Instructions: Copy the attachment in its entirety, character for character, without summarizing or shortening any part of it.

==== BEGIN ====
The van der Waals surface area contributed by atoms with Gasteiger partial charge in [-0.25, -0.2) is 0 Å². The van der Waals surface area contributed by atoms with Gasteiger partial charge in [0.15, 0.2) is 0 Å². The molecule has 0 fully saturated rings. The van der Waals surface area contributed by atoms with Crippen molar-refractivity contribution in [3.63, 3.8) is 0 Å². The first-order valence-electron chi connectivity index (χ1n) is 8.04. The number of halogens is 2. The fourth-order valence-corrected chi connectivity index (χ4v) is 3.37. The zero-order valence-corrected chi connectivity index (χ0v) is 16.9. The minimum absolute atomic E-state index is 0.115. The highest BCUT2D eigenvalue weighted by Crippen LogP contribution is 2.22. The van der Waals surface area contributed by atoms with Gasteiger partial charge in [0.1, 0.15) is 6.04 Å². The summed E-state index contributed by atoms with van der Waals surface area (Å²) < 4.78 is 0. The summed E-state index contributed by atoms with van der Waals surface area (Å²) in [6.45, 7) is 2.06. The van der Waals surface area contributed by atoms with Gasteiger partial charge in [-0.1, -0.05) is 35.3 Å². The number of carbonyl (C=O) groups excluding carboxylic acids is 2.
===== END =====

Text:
The van der Waals surface area contributed by atoms with Gasteiger partial charge in [-0.25, -0.2) is 0 Å². The van der Waals surface area contributed by atoms with Gasteiger partial charge in [0.15, 0.2) is 0 Å². The molecule has 0 fully saturated rings. The van der Waals surface area contributed by atoms with Crippen molar-refractivity contribution in [3.63, 3.8) is 0 Å². The first-order valence-electron chi connectivity index (χ1n) is 8.04. The number of halogens is 2. The fourth-order valence-corrected chi connectivity index (χ4v) is 3.37. The zero-order valence-corrected chi connectivity index (χ0v) is 16.9. The minimum absolute atomic E-state index is 0.115. The highest BCUT2D eigenvalue weighted by Crippen LogP contribution is 2.22. The van der Waals surface area contributed by atoms with Gasteiger partial charge in [0.1, 0.15) is 6.04 Å². The summed E-state index contributed by atoms with van der Waals surface area (Å²) < 4.78 is 0. The summed E-state index contributed by atoms with van der Waals surface area (Å²) in [6.45, 7) is 2.06. The van der Waals surface area contributed by atoms with Gasteiger partial charge in [-0.1, -0.05) is 35.3 Å². The number of carbonyl (C=O) groups excluding carboxylic acids is 2.